You are currently browsing the monthly archive for June 2018.

You can’t be half pregnant.

You can’t half start a business.

A cafe isn’t half open.

Swimming halfway across the English Channel isn’t memorable.

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Like many other teenage boys, my 13-year-old, is absurdly forgetful.

Before we leave for school every morning, there is a checklist to go through.

“Do you have your bag?”  “Yep.”

“Do you have your laptop?”  “Yep.”

“Do you have your blazer?”  “Yep.”

“Do you have your sports uniform?”  “Oh.” Followed by the sound of footsteps to his bedroom.

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“What have I got to be grateful for?” the grouch mumbles under his breath.

He looks and waits for everything to go perfectly so that he has a reason to be happy and then perhaps he will be grateful.

But it doesn’t work that way.

Instead of waiting for something to make you happy so that you can be grateful, be grateful first.

Even on the worst of days, I can list a handful of things that make me smile and that allow me to look to the heavens with thanks.

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I don’t know what you were born to do.

I don’t know what you are passionate about.

I don’t know what comes easily for you.

I don’t know what you seem destined for greatness in.

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When you fall down… get up and go again.

When you make a mistake… learn from it and go again.

When an idea doesn’t quite work… keep tweaking it and go again.

When you feel like giving up… keep persisting and go again.

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Professor Clay Christensen once said, “A good life is not one that is free from struggle, but one in which people have the tools to overcome what life throws at them.”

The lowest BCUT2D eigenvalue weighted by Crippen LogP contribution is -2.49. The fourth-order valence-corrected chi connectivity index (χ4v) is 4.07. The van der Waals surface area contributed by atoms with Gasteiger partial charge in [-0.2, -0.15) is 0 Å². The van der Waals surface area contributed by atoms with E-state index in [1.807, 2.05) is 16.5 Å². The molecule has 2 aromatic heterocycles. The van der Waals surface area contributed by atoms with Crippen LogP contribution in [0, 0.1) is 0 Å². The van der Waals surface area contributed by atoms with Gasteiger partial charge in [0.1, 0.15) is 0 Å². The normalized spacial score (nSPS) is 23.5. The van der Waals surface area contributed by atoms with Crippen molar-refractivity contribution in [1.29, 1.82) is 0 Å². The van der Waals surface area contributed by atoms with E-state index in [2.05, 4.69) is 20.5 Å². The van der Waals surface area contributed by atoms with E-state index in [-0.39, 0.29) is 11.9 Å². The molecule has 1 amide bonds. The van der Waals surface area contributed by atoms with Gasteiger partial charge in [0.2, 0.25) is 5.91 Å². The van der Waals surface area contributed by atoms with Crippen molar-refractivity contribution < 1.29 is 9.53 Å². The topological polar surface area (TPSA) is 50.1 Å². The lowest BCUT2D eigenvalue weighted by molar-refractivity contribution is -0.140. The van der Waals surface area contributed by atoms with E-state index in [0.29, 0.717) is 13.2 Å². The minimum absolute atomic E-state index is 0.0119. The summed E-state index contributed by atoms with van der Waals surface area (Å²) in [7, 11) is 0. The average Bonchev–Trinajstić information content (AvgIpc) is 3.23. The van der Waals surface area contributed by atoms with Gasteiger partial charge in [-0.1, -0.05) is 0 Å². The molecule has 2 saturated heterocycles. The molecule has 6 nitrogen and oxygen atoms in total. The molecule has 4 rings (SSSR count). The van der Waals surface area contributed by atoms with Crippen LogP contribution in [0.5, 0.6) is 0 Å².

He said this in the context of parents who mistakenly protect their kids from life’s inevitable difficulties, but it has obvious wider permutations.

The reality is that there are struggles in life, so we must aim to overcome them, not avoid them.

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It’s winter now here in Melbourne and that means the fireplace starts to get a serious workout.

Most days at this time of year, I put fresh firewood in and start another fire to keep our house nice and warm.

I wish that yesterday’s wood would get the job done, but it’s gone now and has to be replaced.

It’s similar to our motivation levels.

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Of course, if you spend more time on that project, it could be better.

You can go through the draft one more time and find more to correct.

You can go through your routine a few more times before it’s ready for the public.

You can delay your performance for another week until you get it just right.

But are you really trying to make it perfect, or are you procrastinating?

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We outsource a range of tasks in our household.

We have a cleaner who comes in once a fortnight to clean up the mess that our three kids and two dogs make.

We outsource the education of our kids by paying for a school to give them a quality education that is aligned with our values.

We outsource coaches to teach our kids how to improve at football, basketball, netball, gymnastics, piano, athletics and cross-country running.

But we can’t outsource the important task of parenting.

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The great German poet, Johann Goethe once said,

“I am more and more convinced that whenever one has to vent an opinion on the actions or on the writings of others, unless this be done from a certain one-sided enthusiasm, or from a loving interest in the person and the work, the result is hardly worth gathering up…

All else is vanity.”

We live in a cynical world.

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